In last week’s article I really wanted to hit home that, today, whoever controls data has the power. Politics is about controlling the flows of data. And one of the things the authors of How Democracies Die miss is that, they don’t provide enough context on why today democracies could fail in the first place.

In the book the authors relate the presidency of Donald Trump with other previous historical experiences, where democracy has been eroded by democratically elected leaders. The authors analyzed the strategies these leaders used to establish authoritarian regimes — which draw parallelisms with Trump’s trajectory. (And Trump is going further than anyone else.)


But instead of saying How Democracies Die, I’d like to show you Why Democracies Die. Because once we understand that, we can really see what’s going on and, then, it gets easier to see how democracies are going to die today.

Understanding the why it’s critical. And there are two answers for this question. The first one is the pure and logical one: because they want total control and power. That’s a given. The second answer to this question depends on where the battle takes place. And that’s exactly where we need to talk about the artificial intelligence race. That’s why democracies die today, because democracies as we know them are not suitable to win that race —they’re not efficient. They’re not efficient just because they don’t allow massive data processing. And having access to lots of data points is the key to win this race.

Maybe we have problems seeing this third reverse wave. In the first and second reverse waves, transitions from democracy happened through a mixed executive-military coup. Today that’s not the case. As the authors of How Democracies Die say, modern autocrats are not conspicuous. They’re Trojan horses. They start with a democratic form, but as soon as they can, they replace it with some form of an authoritarian system. In today’s world? Those are data dictatorships.

The key to the 21st century: Privacy.

I’ll repeat this as many times as I have to: today politics is the struggle of controlling the flows of data.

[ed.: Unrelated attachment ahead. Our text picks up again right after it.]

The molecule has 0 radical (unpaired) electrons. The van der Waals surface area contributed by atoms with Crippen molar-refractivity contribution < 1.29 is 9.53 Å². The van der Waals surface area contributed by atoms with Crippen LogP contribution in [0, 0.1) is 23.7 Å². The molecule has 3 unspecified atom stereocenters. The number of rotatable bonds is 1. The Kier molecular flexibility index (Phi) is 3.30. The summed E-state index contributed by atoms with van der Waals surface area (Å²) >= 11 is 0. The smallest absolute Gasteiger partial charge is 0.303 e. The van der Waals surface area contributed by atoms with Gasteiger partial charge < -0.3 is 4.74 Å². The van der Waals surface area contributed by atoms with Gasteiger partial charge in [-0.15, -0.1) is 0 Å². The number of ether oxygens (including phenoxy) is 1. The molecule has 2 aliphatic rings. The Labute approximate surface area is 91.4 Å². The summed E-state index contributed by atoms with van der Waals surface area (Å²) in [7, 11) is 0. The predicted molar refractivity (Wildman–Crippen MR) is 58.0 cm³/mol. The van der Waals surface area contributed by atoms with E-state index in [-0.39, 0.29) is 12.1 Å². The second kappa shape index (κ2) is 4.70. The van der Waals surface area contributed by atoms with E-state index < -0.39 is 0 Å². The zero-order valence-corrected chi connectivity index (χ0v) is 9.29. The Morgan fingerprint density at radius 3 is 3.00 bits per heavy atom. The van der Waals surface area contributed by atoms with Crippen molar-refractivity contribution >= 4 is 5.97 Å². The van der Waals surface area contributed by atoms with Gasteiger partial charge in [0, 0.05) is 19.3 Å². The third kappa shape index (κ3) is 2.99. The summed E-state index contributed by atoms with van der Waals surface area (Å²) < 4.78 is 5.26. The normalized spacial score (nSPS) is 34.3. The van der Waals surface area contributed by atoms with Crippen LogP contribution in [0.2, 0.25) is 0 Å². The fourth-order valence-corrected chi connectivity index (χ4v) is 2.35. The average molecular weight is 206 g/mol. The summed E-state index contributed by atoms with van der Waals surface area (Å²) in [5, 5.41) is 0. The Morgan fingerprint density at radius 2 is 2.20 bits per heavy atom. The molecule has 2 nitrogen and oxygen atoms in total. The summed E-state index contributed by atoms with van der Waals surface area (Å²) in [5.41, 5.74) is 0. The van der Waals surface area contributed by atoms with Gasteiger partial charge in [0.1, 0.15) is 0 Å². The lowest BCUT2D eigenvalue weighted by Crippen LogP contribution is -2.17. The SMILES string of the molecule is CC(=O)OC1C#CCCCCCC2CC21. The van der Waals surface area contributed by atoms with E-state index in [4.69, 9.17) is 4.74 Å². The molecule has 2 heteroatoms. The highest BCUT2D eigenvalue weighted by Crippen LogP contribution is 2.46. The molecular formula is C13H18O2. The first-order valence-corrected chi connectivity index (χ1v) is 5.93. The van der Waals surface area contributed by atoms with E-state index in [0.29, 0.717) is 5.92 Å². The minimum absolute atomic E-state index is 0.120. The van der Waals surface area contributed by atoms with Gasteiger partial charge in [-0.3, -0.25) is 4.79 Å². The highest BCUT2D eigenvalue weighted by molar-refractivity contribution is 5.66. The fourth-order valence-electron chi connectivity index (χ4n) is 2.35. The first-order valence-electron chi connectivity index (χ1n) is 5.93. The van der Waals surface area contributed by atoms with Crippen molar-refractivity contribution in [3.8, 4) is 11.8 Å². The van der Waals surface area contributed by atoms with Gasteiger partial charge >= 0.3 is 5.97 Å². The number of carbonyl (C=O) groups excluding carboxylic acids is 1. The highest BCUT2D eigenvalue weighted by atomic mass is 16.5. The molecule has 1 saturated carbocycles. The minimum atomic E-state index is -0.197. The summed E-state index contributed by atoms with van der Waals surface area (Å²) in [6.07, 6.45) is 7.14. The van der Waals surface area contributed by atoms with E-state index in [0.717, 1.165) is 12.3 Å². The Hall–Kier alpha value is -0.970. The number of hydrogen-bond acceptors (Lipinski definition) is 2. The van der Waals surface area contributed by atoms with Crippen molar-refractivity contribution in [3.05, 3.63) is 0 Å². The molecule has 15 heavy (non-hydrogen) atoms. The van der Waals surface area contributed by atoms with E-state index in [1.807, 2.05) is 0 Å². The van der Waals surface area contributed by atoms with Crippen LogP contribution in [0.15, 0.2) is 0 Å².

The reason data matters so much today is because there’s an artificial intelligence race going on. If you control data you control everything, because data fuels AI. But going one step further in the logical process, what provides massive data extraction is the idea of “openness” and kill privacy in the way. That’s the only thing standing between us and them sucking every piece of data from us, relentlessly.

Today democracies die because modern autocrats kill privacy. Then, and only then, they’re able to control massive amounts of data. And once they get to that point, turning into a modern dictatorship is an effective way to rule the world.

Privacy → Data → AI → Power and Control.

It’s clear that privacy is the key to win this race. That’s why countries that are ahead in the AI race — like the US or China — are killing privacy. And those who don’t, are falling behind — especially in the developing world. And wait for it, entire economies and political systems will crash. Just wait for it…

Countries with an AI advantage will quickly become extreme global powers — extreme global dictatorships.

And when you’re able to hack humans — we saw how Cambridge Analytica did hack American voters with just Facebook’s data — then it gets really easy to make people vote for things that are not in their best interest. Like allowing extraction of data, or sharing biometric information.

It’s worth noting that this isn’t just a two-horse race, we’re all in it to the end. As Yuval Noah Harari pointed out in his article Who Will Win the Race for AI?, “China and the United States are leading the pack — and the laggards face grave dangers.”


Every single country will feel this race — it doesn’t matter whether a country is a tech superpower or not, it will suffer the consequences. “But there’s an added challenge for those left behind in the race.” Harari says. “To hack humans, governments and corporations need access to enormous amounts of information about real-life human behavior, which makes data perhaps the most important resource in the world. But most of the world’s data is mined by the United States, China, and companies based there.”

Have you already connected the dots?

This race is global. You’re in it whether you want it or not. This third reverse wave plays at a global scale. We’re witnessing global data dictatorships — we can’t just picture it because we can’t imagine a new kind of colonialism taking place in the digital world.

Whoever wins this war will become the main imperial hub. A hub that rules them all.

Harari continues in his article:

“Those who control the data could eventually reshape not only the world’s economic and political future but also the future of life itself. The combination of AI and biotechnology will be critical for any future attempts to redesign bodies, brains, and minds. Elites in the United States and China who have access to those technologies could determine the course of evolution for everyone, according to their particular values and interests. Abilities they deem useful, such as discipline and rote intelligence, might be enhanced at the cost of attributes believed to be superfluous, such as spirituality.”